Fagents and colleague Bruce Houghton were there on a National Science Foundation (NSF) funded project to study the long-forecast Crater Lake break out lahar at Mount Ruapehu. Read the press release.


May 29 : UH Mānoa launches new Space program

The University of Hawai‘i is becoming the first university in the world with the capability to design, build, launch, and control its own satellites. The Ma¯noa campus this month established the Hawai‘i Space Flight Laboratory (HSFL) – combining researchers from the College of Engineering and the School of Ocean and Earth Sciences and Technology (SOEST) – with the goal of launching its first space mission by Fall 2009.

The project is getting off the ground with a $4 million appropriation authored by U.S. Senator Daniel K. Inouye for the LEONIDAS (Low Earth Orbit Nanosat Integrated Defense Autonomous System) program. The federal funds, estimated to eventually grow to approximately $40 million, will cover two launches and two spacecraft, with the first mission slated for the 2009 fiscal year. Read the press release.

Science Magazine

April 26 : Ocean’s ‘Twilight Zone’ Plays Important Role in Climate Change

A major study has shed new light on the dim layer of the ocean called the “twilight zone”—where mysterious processes affect the ocean’s ability to absorb and store carbon dioxide accumulating in our atmosphere.

The results of two international research expeditions to the Pacific Ocean, published April 27 in the journal Science, show that carbon dioxide —taken up by photosynthesizing marine plants in the sunlit ocean surface layer—does not necessarily sink to the depths, where it is stored and prevented from re-entering the atmosphere as a greenhouse gas. Instead, carbon transported to the depths in sinking particles is often consumed by animals and bacteria and recycled in the twilight zone—100 to 1,000 meters below the surface—and never reaches the deep ocean. SOEST researchers Robert Bidigare and David Karl are authors in this study. Read the press release.

Iron meteorite

April 19 : A New Origin for Iron Meteorites Discovered

An article in the prestigious science journal Nature goes a long way toward resolving a controversy about asteroids and meteorites that has raged in the scientific community since the 1960s. What do key data about the cooling rates of material inside these heavenly bodies indicate about their makeup and formation, and the origins of planets? A research team that includes Ed Scott from the Hawaii Institute for Geophysics and Planetology has discovered evidence in iron meteorites that shows that planetary embryos, approximately 1000 km is size, formed less than one million years after the birth of the solar system, and quickly began colliding. Read the press release.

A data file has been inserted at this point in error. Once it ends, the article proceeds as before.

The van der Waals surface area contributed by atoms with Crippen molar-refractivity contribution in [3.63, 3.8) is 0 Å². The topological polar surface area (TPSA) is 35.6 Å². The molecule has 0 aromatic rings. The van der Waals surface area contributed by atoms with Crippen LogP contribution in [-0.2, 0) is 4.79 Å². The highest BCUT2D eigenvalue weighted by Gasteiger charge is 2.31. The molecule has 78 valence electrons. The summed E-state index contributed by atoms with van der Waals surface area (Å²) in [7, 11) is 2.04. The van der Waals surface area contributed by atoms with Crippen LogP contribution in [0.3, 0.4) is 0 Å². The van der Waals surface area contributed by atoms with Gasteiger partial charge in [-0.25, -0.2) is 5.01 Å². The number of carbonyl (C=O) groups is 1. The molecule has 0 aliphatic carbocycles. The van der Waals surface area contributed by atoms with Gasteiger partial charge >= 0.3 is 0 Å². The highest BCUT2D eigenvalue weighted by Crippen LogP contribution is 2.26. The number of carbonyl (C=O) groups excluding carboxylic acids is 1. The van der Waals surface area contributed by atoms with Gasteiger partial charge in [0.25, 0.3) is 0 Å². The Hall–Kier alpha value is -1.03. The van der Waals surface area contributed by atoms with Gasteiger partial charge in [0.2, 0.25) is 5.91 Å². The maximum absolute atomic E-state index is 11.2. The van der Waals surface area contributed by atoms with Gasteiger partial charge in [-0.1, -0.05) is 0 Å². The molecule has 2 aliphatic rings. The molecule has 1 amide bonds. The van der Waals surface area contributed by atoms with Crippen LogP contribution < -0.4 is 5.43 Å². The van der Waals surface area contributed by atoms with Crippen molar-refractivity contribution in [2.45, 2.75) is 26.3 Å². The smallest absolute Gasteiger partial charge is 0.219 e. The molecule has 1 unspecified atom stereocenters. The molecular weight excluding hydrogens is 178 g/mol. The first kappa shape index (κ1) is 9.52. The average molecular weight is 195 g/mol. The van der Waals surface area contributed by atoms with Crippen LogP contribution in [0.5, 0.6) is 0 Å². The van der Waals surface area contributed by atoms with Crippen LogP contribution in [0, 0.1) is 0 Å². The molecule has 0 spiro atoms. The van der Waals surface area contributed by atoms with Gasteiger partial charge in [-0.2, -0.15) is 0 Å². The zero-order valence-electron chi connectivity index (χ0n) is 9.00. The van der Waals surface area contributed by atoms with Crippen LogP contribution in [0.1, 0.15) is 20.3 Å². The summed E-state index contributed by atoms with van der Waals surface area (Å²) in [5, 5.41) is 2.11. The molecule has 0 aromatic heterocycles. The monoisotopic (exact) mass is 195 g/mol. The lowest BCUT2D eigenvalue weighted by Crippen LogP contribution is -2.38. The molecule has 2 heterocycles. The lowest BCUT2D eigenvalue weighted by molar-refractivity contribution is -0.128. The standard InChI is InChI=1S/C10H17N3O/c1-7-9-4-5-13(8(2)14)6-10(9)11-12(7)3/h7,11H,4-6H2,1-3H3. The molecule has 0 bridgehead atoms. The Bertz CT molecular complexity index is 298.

Iron meteorite

April 18 : First Regional Sea Grant Forum Held in Micronesia to Address Natural Resource Issues

Growing island populations and the rapid depletion of natural resources are having a profound impact on coastal communities throughout the Pacific.  To address these challenges, representatives from the University of Hawai'i Sea Grant College Program (Hawai'i Sea Grant) will facilitate three regional forums in an effort to streamline the management of marine and coastal areas.  The first forum will be held in Micronesia beginning on Friday, April 20th in Majuro, Republic of the Marshall Islands.  Read the press release.

ACO Deployment

April 9 : New ocean bottom observatory successfully deployed off Hawaii

At 3:00 AM, February 16, 2007, an acoustic release was fired, allowing the ALOHA Cabled Observatory (ACO) to settle to its new home on the ocean floor at Station ALOHA, the National Science Foundation (NSF) funded oceanographic research site approximately 100 km north of Oahu. Within minutes, observers at the AT&T Makaha Cable Station were listening to humpback whale song, inaugurating the beginning of data collection from the ACO.Read the press release.